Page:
Entomologists trained in vector control techniques to prevent the spread of Zika

In 2015, the first case of the Zika virus transmitted locally in Latin America was identified in Brazil. One year later, more than 33 countries in the Latin America and Caribbean region were affected by the virus and the World Health Organization had declared a public emergency. While the spread of the virus is no longer considered an international emergency, nearly 50 countries in the region are at risk of Zika infection.

Twenty-four people participated in the ZAP entomology training, including Dr. Mirna Gavidia, a vector control technician working for the Ministry of Health in El Salvador. Photo credit: Diana Romero Arias

The Zika AIRS Project (ZAP), funded by the United States Agency for International Development (USAID), is working to reduce the burden of vector-borne diseases, including Zika, in the region through robust entomological monitoring, environmental management and larviciding. Because little is known about the Aedes aegypti, the mosquito that transmits the virus, ZAP held a Regional Entomology Training in El Salvador from May 2-6, 2017, to ensure local entomologists have the skills needed to study these mosquitoes. Twenty-four people, including entomologists and vector control technicians from ZAP and the Ministries of Health from Jamaica, the Dominican Republic, Paraguay, Honduras, Guatemala, and El Salvador, participated.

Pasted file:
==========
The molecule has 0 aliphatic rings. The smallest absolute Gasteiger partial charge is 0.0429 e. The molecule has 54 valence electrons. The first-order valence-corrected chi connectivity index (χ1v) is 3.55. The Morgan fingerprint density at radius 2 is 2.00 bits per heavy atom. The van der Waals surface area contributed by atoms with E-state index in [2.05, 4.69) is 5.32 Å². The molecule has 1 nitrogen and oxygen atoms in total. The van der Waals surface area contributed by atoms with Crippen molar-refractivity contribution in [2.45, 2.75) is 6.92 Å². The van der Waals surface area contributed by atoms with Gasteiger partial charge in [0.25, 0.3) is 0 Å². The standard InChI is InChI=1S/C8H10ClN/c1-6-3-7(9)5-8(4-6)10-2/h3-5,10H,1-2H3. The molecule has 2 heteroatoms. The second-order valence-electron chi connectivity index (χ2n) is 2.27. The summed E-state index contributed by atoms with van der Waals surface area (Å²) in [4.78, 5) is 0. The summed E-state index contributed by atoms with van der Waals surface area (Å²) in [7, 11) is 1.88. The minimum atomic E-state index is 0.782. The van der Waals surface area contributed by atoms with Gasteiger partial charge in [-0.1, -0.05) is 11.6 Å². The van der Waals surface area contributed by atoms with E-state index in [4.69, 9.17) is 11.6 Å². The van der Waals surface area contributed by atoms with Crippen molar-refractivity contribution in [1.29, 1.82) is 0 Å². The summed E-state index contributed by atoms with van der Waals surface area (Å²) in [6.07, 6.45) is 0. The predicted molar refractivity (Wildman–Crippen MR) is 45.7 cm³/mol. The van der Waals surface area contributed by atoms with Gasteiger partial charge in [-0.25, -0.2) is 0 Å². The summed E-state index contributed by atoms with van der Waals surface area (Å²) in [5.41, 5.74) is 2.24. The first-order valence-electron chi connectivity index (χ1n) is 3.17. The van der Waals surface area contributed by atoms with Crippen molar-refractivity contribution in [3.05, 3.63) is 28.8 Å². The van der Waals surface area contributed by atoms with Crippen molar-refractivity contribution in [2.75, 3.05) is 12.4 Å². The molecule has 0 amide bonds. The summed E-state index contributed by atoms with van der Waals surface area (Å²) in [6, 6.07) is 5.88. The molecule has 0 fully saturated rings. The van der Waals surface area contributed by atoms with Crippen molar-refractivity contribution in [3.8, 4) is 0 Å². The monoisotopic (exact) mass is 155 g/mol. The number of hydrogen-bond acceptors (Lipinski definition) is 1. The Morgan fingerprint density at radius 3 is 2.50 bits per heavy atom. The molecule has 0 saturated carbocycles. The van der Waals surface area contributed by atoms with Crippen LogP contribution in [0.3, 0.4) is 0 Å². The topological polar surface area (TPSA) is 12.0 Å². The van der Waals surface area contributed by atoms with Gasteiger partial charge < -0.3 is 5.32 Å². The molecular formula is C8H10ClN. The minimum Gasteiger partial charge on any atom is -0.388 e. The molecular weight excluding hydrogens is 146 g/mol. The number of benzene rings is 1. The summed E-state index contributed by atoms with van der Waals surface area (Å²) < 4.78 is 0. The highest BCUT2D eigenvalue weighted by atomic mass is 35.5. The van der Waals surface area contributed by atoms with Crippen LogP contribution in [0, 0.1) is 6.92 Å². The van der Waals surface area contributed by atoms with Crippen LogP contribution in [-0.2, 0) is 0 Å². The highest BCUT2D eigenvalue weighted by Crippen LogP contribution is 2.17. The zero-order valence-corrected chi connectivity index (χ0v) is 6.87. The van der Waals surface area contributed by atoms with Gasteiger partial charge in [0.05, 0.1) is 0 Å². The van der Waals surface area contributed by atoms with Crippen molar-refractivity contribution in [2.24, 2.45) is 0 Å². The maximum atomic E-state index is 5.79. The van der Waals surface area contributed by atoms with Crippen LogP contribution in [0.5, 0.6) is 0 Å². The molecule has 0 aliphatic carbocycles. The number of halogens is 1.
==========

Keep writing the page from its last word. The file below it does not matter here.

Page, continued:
The training introduced entomologists from Latin America and the Caribbean to vector control techniques,  including how to collect, preserve, and manage vector colonies; insecticide resistance monitoring using Centers for Disease Control and Prevention and World Health Organization bioassays; insectary management best practices, analysis and interpretation of entomological data, and dissecting methods. Participants shared different approaches being implemented in the region to prevent the transmission of Zika and related arboviruses.

The workshop took place in the insectary and vector control laboratory from the University of El Salvador in San Salvador. The team also had the opportunity to get hands-on experience by setting BG-Sentinels, Bug-Dorm Cages, Gravid Traps, and using Prokopack aspirators in households located at the Municipality of Mejicanos, one of the municipalities with higher transmission rates of Zika, Chikungunya, and Dengue.

The main presenters were Dr. Dereje Dengela, ZAP Technical Director; Dr. Nelson Grisales, ZAP Regional Entomologist; and Dr. Haroldo da Silva Bezerra, Advisor of Public Health Entomology from the Pan American Health Organization (PAHO). Facilitators included the Chief of the Vector Unit of the Ministry of Health in El Salvador, Ing. Eduardo Romero, and Dr. Eduardo Quevedo, Project Manager from USAID